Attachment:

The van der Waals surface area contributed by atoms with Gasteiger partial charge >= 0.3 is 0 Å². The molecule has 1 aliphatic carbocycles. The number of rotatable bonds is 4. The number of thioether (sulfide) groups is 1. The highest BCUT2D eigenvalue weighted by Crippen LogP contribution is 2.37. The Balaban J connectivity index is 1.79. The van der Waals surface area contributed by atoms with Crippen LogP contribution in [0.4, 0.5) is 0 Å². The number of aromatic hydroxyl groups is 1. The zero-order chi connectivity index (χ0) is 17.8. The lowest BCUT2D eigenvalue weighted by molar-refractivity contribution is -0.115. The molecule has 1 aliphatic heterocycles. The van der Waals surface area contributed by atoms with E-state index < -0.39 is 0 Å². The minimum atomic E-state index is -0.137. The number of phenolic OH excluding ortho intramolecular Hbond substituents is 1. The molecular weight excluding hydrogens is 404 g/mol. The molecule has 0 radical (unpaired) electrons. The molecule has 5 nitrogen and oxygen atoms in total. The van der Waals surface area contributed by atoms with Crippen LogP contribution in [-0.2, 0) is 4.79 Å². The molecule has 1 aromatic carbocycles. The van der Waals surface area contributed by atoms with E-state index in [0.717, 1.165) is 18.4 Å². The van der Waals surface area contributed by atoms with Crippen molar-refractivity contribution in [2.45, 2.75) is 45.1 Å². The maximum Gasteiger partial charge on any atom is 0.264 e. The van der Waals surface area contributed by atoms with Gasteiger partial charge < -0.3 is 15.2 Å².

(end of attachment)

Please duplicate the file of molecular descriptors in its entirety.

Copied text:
The van der Waals surface area contributed by atoms with Gasteiger partial charge >= 0.3 is 0 Å². The molecule has 1 aliphatic carbocycles. The number of rotatable bonds is 4. The number of thioether (sulfide) groups is 1. The highest BCUT2D eigenvalue weighted by Crippen LogP contribution is 2.37. The Balaban J connectivity index is 1.79. The van der Waals surface area contributed by atoms with Crippen LogP contribution in [0.4, 0.5) is 0 Å². The number of aromatic hydroxyl groups is 1. The zero-order chi connectivity index (χ0) is 17.8. The lowest BCUT2D eigenvalue weighted by molar-refractivity contribution is -0.115. The molecule has 1 aliphatic heterocycles. The van der Waals surface area contributed by atoms with E-state index < -0.39 is 0 Å². The minimum atomic E-state index is -0.137. The number of phenolic OH excluding ortho intramolecular Hbond substituents is 1. The molecular weight excluding hydrogens is 404 g/mol. The molecule has 0 radical (unpaired) electrons. The molecule has 5 nitrogen and oxygen atoms in total. The van der Waals surface area contributed by atoms with Crippen LogP contribution in [-0.2, 0) is 4.79 Å². The molecule has 1 aromatic carbocycles. The van der Waals surface area contributed by atoms with E-state index in [0.717, 1.165) is 18.4 Å². The van der Waals surface area contributed by atoms with Crippen molar-refractivity contribution in [2.45, 2.75) is 45.1 Å². The maximum Gasteiger partial charge on any atom is 0.264 e. The van der Waals surface area contributed by atoms with Gasteiger partial charge < -0.3 is 15.2 Å².